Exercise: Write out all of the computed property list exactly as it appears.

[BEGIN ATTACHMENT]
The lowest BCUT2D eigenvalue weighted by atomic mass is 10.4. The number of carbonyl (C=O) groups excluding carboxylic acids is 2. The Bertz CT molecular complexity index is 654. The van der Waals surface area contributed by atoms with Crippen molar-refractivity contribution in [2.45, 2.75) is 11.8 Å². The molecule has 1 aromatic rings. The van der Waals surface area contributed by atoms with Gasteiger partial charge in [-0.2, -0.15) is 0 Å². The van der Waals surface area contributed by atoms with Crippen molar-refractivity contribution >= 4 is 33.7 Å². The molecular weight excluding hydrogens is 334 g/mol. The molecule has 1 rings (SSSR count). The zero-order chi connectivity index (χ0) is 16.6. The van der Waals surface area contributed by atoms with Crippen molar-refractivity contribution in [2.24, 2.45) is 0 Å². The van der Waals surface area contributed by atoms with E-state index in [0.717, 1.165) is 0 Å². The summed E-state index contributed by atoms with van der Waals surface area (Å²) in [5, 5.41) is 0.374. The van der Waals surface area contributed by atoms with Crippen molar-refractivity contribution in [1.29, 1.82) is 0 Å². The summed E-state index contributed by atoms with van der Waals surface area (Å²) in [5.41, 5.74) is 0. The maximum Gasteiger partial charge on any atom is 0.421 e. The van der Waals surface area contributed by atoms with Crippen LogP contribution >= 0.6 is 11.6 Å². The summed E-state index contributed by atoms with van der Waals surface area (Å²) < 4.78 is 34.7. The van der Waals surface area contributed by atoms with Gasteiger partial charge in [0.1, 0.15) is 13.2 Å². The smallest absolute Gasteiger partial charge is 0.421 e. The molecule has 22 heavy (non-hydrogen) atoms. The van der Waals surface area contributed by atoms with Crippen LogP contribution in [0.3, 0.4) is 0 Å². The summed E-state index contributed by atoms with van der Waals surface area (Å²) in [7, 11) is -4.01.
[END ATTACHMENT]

The lowest BCUT2D eigenvalue weighted by atomic mass is 10.4. The number of carbonyl (C=O) groups excluding carboxylic acids is 2. The Bertz CT molecular complexity index is 654. The van der Waals surface area contributed by atoms with Crippen molar-refractivity contribution in [2.45, 2.75) is 11.8 Å². The molecule has 1 aromatic rings. The van der Waals surface area contributed by atoms with Gasteiger partial charge in [-0.2, -0.15) is 0 Å². The van der Waals surface area contributed by atoms with Crippen molar-refractivity contribution >= 4 is 33.7 Å². The molecular weight excluding hydrogens is 334 g/mol. The molecule has 1 rings (SSSR count). The zero-order chi connectivity index (χ0) is 16.6. The van der Waals surface area contributed by atoms with Crippen molar-refractivity contribution in [2.24, 2.45) is 0 Å². The van der Waals surface area contributed by atoms with E-state index in [0.717, 1.165) is 0 Å². The summed E-state index contributed by atoms with van der Waals surface area (Å²) in [5, 5.41) is 0.374. The van der Waals surface area contributed by atoms with Crippen molar-refractivity contribution in [1.29, 1.82) is 0 Å². The summed E-state index contributed by atoms with van der Waals surface area (Å²) in [5.41, 5.74) is 0. The maximum Gasteiger partial charge on any atom is 0.421 e. The van der Waals surface area contributed by atoms with Crippen LogP contribution >= 0.6 is 11.6 Å². The summed E-state index contributed by atoms with van der Waals surface area (Å²) < 4.78 is 34.7. The van der Waals surface area contributed by atoms with Gasteiger partial charge in [0.1, 0.15) is 13.2 Å². The smallest absolute Gasteiger partial charge is 0.421 e. The molecule has 22 heavy (non-hydrogen) atoms. The van der Waals surface area contributed by atoms with Crippen LogP contribution in [0.3, 0.4) is 0 Å². The summed E-state index contributed by atoms with van der Waals surface area (Å²) in [7, 11) is -4.01.